Steve raises some good issues when he challenges (again) the assumption that any SOA implementation must have an ESB.
In fact ESBs provide only some of the function required for a SOA, which begs the question why?
To start by summarizing Steve’s argument:
You can build an SOA without an ESB. What an SOA DOES need is a number of integration functions in the SOA ecosystem, namely communications, mediation services and adapters/gateways. … ESBs provide much of this function, and have other benefits when combined with SOA principles such as being standards-based. … But they are not REQUIRED. For example, a traditional message broker could provide the same functionality.
The Enterprise Servie Bus as a concept and products claiming to be ESBs have been around for 4 years and was originally saddled with quite a minimalist definition: reliable messaging, routing, web services support, limited message transformation (Gartner’s original definition actually included this bizarre qualifier – clearly if the transformation capabilities was too good it couldn’t be an ESB). Over the years ESB vendors have added features to their product set to make it a better fit to the range of SOA integration requirements – features such as ‘proper’ transformation and business process orchestration. While some definitions of an ESB reflect this evolution and have become much richer (wikipedias for instance ), in many people’s minds an ESB remains this stunted half-product. Redhat’s announcement of its ESB proves this point – it is little more than a basic back-bone into which even messaging must be plugged. Yes – you can get many of the ‘bits’ from redhat but they are not part of what it calls an ESB.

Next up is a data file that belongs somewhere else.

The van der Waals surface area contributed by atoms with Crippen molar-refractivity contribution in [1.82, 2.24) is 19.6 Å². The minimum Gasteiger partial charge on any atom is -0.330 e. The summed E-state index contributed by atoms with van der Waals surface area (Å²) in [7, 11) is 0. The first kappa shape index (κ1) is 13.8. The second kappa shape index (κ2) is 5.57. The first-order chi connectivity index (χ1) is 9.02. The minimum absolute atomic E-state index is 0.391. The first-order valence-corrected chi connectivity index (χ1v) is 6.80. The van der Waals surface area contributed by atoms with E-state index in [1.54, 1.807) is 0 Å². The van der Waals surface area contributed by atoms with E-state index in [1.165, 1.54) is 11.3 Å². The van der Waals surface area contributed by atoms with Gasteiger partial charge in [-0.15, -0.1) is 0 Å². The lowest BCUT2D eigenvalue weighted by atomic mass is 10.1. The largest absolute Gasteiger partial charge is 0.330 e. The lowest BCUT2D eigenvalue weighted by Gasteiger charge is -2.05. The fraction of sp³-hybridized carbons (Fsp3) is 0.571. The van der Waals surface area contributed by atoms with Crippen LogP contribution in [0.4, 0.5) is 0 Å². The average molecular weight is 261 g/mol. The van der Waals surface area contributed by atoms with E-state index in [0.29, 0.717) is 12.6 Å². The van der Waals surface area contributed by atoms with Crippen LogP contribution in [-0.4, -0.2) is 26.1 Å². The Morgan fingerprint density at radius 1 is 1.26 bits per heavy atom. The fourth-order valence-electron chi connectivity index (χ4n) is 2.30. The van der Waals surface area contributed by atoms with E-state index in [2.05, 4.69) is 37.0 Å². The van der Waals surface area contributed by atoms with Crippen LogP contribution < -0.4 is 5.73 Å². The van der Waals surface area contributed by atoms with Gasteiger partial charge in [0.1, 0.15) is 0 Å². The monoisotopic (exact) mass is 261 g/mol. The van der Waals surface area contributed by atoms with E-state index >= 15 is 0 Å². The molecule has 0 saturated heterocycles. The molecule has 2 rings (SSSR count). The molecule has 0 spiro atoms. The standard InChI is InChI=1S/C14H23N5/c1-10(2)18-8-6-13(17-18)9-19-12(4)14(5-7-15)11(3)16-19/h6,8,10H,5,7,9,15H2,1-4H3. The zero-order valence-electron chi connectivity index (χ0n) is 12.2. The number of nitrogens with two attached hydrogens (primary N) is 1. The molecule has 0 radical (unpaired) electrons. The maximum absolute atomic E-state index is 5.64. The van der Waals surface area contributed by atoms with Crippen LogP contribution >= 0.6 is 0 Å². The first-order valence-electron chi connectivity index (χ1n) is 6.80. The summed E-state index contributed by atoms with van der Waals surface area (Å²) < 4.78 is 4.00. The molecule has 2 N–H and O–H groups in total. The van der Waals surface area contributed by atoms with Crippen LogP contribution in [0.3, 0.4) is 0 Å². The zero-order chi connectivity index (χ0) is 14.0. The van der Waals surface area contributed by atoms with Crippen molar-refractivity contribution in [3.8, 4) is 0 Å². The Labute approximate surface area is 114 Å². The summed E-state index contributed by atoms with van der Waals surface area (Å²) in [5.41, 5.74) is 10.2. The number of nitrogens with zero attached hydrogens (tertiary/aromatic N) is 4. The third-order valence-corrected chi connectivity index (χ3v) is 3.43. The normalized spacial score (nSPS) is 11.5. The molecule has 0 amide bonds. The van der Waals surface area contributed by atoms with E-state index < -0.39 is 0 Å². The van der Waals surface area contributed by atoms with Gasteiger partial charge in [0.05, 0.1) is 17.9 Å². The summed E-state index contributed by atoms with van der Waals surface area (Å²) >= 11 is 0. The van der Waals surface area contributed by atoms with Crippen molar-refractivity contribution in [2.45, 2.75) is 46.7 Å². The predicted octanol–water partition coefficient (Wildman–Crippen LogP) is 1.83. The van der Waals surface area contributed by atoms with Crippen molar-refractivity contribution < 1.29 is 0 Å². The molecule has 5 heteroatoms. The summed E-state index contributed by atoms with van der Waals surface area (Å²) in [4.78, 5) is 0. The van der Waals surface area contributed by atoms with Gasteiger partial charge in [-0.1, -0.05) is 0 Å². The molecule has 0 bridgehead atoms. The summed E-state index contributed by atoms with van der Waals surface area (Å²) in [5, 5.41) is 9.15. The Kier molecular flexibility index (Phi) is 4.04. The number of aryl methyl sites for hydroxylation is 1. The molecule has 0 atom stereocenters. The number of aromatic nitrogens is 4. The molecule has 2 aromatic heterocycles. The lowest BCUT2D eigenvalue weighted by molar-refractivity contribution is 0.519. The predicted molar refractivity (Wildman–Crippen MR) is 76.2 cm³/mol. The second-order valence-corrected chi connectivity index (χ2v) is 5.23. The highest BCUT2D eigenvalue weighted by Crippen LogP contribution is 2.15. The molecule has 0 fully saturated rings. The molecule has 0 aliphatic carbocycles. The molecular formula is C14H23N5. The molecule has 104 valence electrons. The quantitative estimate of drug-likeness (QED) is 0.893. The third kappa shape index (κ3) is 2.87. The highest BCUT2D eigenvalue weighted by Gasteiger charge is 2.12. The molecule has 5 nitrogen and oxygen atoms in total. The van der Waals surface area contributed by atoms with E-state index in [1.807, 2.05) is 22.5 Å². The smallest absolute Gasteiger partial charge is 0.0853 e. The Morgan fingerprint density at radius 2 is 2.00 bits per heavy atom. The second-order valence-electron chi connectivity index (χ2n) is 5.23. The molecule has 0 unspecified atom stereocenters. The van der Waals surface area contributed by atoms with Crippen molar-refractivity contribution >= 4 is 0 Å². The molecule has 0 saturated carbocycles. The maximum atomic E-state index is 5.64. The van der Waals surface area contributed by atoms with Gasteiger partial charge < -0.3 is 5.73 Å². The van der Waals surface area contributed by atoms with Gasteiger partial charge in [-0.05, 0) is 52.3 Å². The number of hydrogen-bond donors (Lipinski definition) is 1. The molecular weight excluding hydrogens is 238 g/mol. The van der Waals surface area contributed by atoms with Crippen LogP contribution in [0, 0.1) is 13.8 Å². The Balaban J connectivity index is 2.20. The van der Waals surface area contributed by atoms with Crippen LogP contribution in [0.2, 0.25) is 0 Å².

All of which means that it is more essential than ever to understand the capabilities required in an SOA ecosystem and measure any vendor’s offerings against it. And yes, an ESB can be part of that ecosystem but be warned: all ESBs are not created equal.